Charlotte, North Carolina, finished in first place in the study and, similar to Raleigh, excelled in other WalletHub studies conducted in 2015. Charlotte was found to be the 62nd best city to start a business, and the 55th best city for a family, and sixth in business environment.

“Charlotte is, indeed, a growing and vibrant city,” said Greg Crumpton, president and founder of Charlotte-based AirTight Facilitech. “The climate of the HVAC market is a tough one, and, like most metropolitan areas, Charlotte has several tiers of contractors ranging from the $150 million crowd through the normalized $3 million to $7 million group all the way down to a plethora of one- and two-man companies.

“As most cities grow, the small business opportunities are realized, and those concerns grow along with the city,” continued Crumpton. “Charlotte is no different. It’s a rising star, and, as anyone would figure, the race is on to become one of the major players in the area. We’re fighting to be the champion in the HVAC piece of this small universe.”


In a 2013 study from Emerson Climate Technologies Inc., North Carolina and Texas again appeared in a list of the top 10 states to work in HVACR.

In speaking to contractors from Texas, the common theme that emerged was the abundance of HVAC opportunities available to those with drive and passion for the industry.

“Texas offers a great climate for the air conditioning business, an infrastructure that is easy to navigate, and customers starving for quality work,” said Paul Sammataro, president, Samm’s Heating and Air Conditioning, Plano, Texas. “The negatives come from the franchise tax, a higher sales tax, and an overpopulation of contractors. There can also be extreme working conditions due to high temperatures.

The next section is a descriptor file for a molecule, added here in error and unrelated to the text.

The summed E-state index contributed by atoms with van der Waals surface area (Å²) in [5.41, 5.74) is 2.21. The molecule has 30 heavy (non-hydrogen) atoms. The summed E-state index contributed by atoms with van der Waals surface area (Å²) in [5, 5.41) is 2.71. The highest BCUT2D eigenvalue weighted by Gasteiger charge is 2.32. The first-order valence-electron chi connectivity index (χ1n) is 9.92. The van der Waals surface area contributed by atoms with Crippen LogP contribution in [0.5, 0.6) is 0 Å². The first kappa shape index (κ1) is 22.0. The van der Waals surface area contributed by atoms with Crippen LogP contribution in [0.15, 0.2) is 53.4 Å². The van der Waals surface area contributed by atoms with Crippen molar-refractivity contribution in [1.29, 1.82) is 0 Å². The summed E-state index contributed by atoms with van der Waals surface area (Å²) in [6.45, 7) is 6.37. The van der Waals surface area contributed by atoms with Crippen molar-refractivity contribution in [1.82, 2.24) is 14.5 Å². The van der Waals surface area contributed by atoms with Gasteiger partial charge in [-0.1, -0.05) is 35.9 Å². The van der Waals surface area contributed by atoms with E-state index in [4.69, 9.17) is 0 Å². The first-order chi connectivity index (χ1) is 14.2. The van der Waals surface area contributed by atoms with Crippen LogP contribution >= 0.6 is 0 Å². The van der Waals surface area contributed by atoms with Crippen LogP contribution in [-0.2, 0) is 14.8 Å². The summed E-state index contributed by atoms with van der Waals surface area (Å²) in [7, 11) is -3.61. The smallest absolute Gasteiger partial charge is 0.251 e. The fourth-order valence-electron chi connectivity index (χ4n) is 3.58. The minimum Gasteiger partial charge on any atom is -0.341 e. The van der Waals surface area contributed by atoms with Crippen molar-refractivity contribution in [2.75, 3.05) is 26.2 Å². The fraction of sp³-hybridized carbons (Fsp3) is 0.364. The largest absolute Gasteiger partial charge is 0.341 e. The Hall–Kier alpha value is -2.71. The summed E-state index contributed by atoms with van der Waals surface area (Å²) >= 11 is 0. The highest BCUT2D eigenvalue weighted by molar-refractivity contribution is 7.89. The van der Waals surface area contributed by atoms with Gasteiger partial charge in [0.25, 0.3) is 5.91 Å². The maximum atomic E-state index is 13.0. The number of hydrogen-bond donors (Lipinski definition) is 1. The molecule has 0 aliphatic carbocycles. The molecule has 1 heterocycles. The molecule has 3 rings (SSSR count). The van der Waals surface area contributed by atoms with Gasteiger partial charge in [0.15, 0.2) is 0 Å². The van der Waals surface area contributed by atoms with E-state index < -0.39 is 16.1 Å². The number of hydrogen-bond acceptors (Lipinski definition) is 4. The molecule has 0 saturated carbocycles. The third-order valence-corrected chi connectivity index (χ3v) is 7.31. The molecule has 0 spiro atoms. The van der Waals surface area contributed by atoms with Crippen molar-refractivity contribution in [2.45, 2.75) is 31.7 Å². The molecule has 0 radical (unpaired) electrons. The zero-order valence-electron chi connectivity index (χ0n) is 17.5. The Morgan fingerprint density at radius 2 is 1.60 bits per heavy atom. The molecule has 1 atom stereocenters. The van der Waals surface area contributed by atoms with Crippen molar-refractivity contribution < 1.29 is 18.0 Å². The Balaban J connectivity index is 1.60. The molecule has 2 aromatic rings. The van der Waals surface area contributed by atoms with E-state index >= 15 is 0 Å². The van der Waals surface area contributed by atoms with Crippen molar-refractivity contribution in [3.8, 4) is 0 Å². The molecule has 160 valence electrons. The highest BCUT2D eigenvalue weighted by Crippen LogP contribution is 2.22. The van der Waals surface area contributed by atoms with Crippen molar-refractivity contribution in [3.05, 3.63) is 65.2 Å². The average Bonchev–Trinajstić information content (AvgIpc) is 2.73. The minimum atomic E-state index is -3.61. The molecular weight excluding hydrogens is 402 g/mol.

“I actually relocated my wife and three kids to this area [near Dallas] in 1992 from Boston based on a four-day visit without a job,” continued Sammataro. “That is how impressed we were with the potential of this area. Dallas is full of HVAC business opportunities for those willing to learn, work, and put in the effort. When 2005 arrived, I knew it was time to start my company. Today, 23 years later, moving to Texas was one of the best decisions we made.


In order to identify the cities that are most and least friendly toward small-business employees, WalletHub assessed the microbusiness environment within the 100 most populated U.S. metropolitan statistical areas (MSAs) across two key dimensions: “Small Business Environment” and “Economic Environment.” WalletHub then identified 11 metrics that are relevant to those dimensions to develop the final rankings. Here is the data set with the corresponding weight for each metric.

Small Business Environment – Total Weight: 10

• Number of small businesses (with fewer than 250 employees per 1,000 inhabitants): full weight;

• Growth in number of small businesses (with fewer than 250 employees): full weight;

• Net small business job growth (number of job gain/loss per number of people employed, for firms with fewer than 250 employees): full weight;

• Industry variety: full weight;

• Percentage of small businesses offering health insurance to employees: half weight;

• Earnings for small business employees (adjusted for cost of living): full weight;

Economic Environment – Total Weight: 5;

• Median annual income (adjusted for cost of living): full weight;

• Unemployment rate: full weight;

• Well-being index: half weight;

• Average number of hours worked: full weight; and

• Population growth (projected population in 2042 vs. 2012): full weight.

According to the U.S. Small Business Administration, small businesses collectively make up 99.7 percent of all U.S. employer firms, employ nearly 49 percent of the private workforce, pay about 42 percent of the private payroll, and created 63 percent of all new jobs added during the past 20 years.

Publication date: 9/14/2015